The other picture styles for digital cinema production introduce some color grading to make the images look more cinematic and less video look. Don't you think the Cook Picture Styles are too much video look?
Let me clarify this point, because it is important. What I did was to keep the colors close to what our eyes see in the real world. And the dynamic range improvement keeps the good contrast. So the images comes from the camera ready for tv broadcast, no need grading, no need sharpening. Depending on the ISO, some denoise is welcome and cleans prettty good.
How many fstops of dynamic range the Cook Picture Styles can deliver?
What I did when developing the Cook Picture Styles was to adjust the settings in the Picture Style Editor interger by interger to find the maximum and minimum values I could use without hurting the image. This means no significant increase in noise, no gradient banding, no mud, no flat. If I went further, as I did in my tests, the results would be not professional. It does not make sense for me to increase the dynamic range and get ugly noise, texture breaking, flat, mud or banding. So I did it respecting the limits of the sensor, preserving the quality. Also I made them friendly of HTP which also increases dynamic range. So I consider the Cook6 + HTP the maximum dynamic range from the Canon DSLR sensor while keeping the image quality. For the 5D Mark III the maximum safe shadow lifting is the Cook5 + HTP. I did not measured the dynamic range in terms of fstops but in my tests The Cook6 with contrast -2 has more dynamic range than Neutral with contrast -4.
The Auto Lighting Optimizer can be useful with Cook?
No. Do not enable it when using Cook, it hurts the image quality. And the shadow lifting in Cook is already calibrated, no need ALO. Also ALO does not work together with HTP. It is better to enable HTP (Highlight Tone Priority). I use HTP almost all the time. Cook was designed to work good with HTP. It is important also to disable ALO in the Tools Palette of DPP software when converting RAW photos to JPG using Cook. Always disable ALO in camera for MOV videos and JPG photos.
In the demo video you show a feature called texture improvement. how does it work?
I did the shadow lifting and highlight preservation with lots of care to avoid gradient banding and keep great tone gradation in the image. And I found there was another problem generated by shadow lifting. This problem is the texture breaking. After shadow lifting, some textures in colors gets ugly so it needs correction. The Cook picture styles uses some settings in the Picture Style Editor to correct the textures even when using shadow lifting and highlight preservation. I consider texture breaking a little different from gradient banding because the way to correct it in PSE is different. The Cook picture styles corrects both things.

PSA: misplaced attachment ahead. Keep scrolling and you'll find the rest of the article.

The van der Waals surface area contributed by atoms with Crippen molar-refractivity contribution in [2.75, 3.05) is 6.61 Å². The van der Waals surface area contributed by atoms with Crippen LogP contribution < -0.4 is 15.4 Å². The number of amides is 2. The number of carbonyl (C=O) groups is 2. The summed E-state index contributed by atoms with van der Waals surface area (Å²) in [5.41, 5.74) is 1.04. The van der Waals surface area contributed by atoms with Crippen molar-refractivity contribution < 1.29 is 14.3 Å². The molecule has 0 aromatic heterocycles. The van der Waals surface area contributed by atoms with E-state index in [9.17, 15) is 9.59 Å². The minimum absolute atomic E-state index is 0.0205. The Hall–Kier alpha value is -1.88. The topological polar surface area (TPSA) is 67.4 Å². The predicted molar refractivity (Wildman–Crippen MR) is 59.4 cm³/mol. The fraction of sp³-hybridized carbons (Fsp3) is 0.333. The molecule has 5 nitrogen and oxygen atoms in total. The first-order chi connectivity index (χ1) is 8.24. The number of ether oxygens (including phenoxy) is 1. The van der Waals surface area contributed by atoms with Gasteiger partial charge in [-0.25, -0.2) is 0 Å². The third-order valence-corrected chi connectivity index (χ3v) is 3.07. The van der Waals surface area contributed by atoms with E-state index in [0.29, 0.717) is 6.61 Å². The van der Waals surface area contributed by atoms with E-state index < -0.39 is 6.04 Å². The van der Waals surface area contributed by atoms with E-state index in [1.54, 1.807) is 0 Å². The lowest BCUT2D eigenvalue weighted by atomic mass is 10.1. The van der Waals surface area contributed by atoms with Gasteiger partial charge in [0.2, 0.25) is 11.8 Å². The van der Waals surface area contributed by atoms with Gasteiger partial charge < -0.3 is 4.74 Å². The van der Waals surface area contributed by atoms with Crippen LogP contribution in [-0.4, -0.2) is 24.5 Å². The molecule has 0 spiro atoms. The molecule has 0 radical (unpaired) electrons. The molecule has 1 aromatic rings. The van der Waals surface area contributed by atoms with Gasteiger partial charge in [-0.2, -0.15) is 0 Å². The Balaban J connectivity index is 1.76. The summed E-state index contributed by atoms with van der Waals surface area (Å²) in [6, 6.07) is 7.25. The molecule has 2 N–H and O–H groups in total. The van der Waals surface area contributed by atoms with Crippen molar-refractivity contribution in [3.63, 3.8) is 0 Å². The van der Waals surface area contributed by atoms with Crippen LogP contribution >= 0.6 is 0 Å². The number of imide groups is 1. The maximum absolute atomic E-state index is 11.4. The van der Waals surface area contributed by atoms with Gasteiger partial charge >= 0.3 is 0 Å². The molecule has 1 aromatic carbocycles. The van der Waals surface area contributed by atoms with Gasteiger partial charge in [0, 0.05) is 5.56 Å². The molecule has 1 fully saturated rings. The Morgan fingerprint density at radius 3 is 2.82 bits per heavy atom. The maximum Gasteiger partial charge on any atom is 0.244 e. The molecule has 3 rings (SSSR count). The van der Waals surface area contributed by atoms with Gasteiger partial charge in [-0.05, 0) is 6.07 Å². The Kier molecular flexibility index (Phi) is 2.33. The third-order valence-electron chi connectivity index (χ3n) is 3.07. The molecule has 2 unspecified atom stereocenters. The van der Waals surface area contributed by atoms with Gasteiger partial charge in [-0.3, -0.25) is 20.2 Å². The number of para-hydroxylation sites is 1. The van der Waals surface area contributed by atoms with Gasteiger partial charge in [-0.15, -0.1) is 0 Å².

Did you use denoise in the demo video?
In the 600D T3i MOV videos yes, denoise cannot be done in camera. In the 5D Mark III videos, some images have denoise, some does not, you can perceive this seeing the noise in the images, for me the noise from the 5D is small, not annoying up to 3200 iso. I used Neatvideo for denoise. Cook Picture Styles cleans pretty good with it. In the RAW photos converted to JPG, the Canon Digital Photo Professional Software does denoise when converting RAW to JPG so I used it and no Neatvideo. I removed mainly te chroma noise which is more annoying in the cheap Canon APS DSLR sensors.
Which Canon picture style you used as a base for the Cook?
I did tests will all of them and I chosed the options considering the highest dynamic range and the colors more close to the real world for each version. I prefer not to reveal.
What you will do from now about the Cook Picture Styles?
I will use it! After this demo video, and these questions and answers, I think people already have enough information about it, the video is enough to show the quality and features and these answers have all the instructions and tips. Probably two things will happen: some people will be proud to say: I am using Cook Picture Styles. And some people will say that will not use it because they prefer raw video or other cameras or other picture styles. I can answer questions about it if needed. But I will respect the Freedom for choices, the Cook is just one more choice option.
Does the Cook work for all Canon DSLR?
It was tested with the 600D T3i and with the 5D Mark III, both with excellent results as you can see in the demo videos. Informations from internet says that the sensors in 600D, 550D, 650D, 700D, 60D and 7D are the same, so I believe it will work in these cameras also. About the other Canon EOS cameras, the Canon sensors and internal image processing are pretty equal in terms of light and color response in all EOS models, so I think all the people can use the Cook and no problem. Canon claims that the Picture Style Editor 188.8.131.52 is compatible with all EOS cameras which have custom picture styles slots. I started working with the 184.108.40.206 version which have the three panels and I finished the work with the latest 220.127.116.11 version which includes compatibility with latest EOS cameras. About the 5D Mark III, the maximum safe shadow lifting is the Cook5, for the 600D T3i the Cook6 works OK.
Why did you set the sharpness at 2 instead of 0 in the Cook Picture Styles?
The reason is to get a good local contrast and increase the perceived resolution.
So, do you have a final word?
Thanks very much for watching the video and reading the questions and answers. Please, consider also sharing about the Cook Picture Styles with your friends. If a Canon EOS is in your hands, Cook your images and enjoy!
Contact: send email to cook[at]apefos[dot]com